# Integral and conformal mappings II

Assume that $f_n$ is a sequence of conformal injective mappings of the unit disk $D$ onto the nested smooth Jordan domains $D_n\subset D$, such that $\cup_{n=1}^\infty D_n=D$ and $D_n$ are images of $n/(n+1) D$ under a fixed diffeo q.c. mapping of the unit disk onto itself. Assume as well that $f_n\to id$ uniformly (on D). Is the following sequence $$I_n=\int_D\frac{|f_n'(z)|^2}{|1-z|} dxdy$$ bounded?

The answer is no. All these integrals can be infinite. Let us fix $a,b$, $0<a<b<1$.

I will first construct a Jordan region $G$ containing $|z|<a$, contained in $|z|<b$, and such that for $f$ mapping conformally $D$ onto $G$, the integral is infinite. Consider a smooth (except at the endpoint $b$) simple curve beginning at $a$, ending at $b$, contained in $a<|z|<b$ except the ends, and having infinite length. There is no problem with constructing such a curve. In addition I will require that the diameter of this curve is less than $b-a$. Then you take a small "finger" around this curve, and add it to $|z|<a$, to obtain a Jordan region $G$, whose boundary is smooth everywhere except the point $b$, and having the property that every curve in $G$ from the origin to $b$ has infinite length.

Now let $f$ map $D$ onto $G$ conformally and $f(1)=b$. The $f$-image of every segment in $D$ which ends at $b$ has infinite length. This implies that $$\int_D\frac{|f'(z)|}{|1-z|}dxdy=\infty.$$ To see this, switch to polar coordinates with the origin at $1$. In these polar coordinates the part of the integral near $1$ will be $$\int_{0}^{2\pi}d\theta\int_0^\epsilon\frac{|f'(re^{i\theta})|}{r}rdr.$$ The inner integral is the length of the image of a segment terminating at $1$. So your integral also diverges. Of course my region $G$ is not smooth at one point ($b$), and for a smooth region the intergal converges. But by approximating my $G$ with a smooth region $D_n$ you can make this integral as large as you wish.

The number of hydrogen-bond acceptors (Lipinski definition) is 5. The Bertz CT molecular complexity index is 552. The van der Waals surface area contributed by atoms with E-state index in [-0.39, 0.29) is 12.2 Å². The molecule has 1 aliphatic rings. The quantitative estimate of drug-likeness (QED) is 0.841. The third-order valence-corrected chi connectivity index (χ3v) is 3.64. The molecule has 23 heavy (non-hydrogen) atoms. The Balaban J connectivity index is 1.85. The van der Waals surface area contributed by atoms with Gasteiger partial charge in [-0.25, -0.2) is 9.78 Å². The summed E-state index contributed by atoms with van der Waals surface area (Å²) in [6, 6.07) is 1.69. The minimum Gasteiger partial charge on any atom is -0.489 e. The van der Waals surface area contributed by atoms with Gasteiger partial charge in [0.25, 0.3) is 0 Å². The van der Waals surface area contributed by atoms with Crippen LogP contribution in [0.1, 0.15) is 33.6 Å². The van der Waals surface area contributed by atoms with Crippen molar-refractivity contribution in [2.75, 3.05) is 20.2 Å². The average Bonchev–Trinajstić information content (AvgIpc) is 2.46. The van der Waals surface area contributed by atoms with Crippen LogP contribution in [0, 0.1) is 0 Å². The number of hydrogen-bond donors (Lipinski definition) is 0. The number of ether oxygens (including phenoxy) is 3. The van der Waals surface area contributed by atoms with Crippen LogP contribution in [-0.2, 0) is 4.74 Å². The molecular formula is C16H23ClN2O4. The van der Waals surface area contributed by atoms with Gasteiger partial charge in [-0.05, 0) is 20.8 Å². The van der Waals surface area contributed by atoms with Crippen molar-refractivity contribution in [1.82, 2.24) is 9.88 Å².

It remains to make sure that this function $f$ is uniformly close to the identity, but this is because the finger we added has small diameter.

• If $D_n$ is smooth (for example $C^2$), then $|f'(z)|\le C_n$, so why the integral diverges? I am assuming that $D_n$ are images of $n/(n+1) D$ under a $C^2-$$K$ q.c. diffeomorphic mapping of the unit disk onto itself. – user36162 Nov 8 '13 at 18:36
• I think user36162 is right. I don't see why $I_n$ would diverge since $f_n'$ must be bounded in $D$. – Malik Younsi Nov 8 '13 at 19:15
• If one wants $D_n$ to be smooth, it is sufficient to consider Alexandre's sequence a bit rescaled: $f(r_nz)$ with $r_n<1$ but so close to $1$ that the corresponding integral is e.g. greater than $n$. – Pietro Majer Nov 8 '13 at 19:57
• Probably it is a correct construction. – user36162 Nov 8 '13 at 20:17
• In my example, the boundary of $G=D_n$ is not smooth at one point, namely $b$. For smooth boundary, the integral will of course converge. But can be made arbitrarily large by approximating my $G$ with smooth regions. – Alexandre Eremenko Nov 8 '13 at 20:28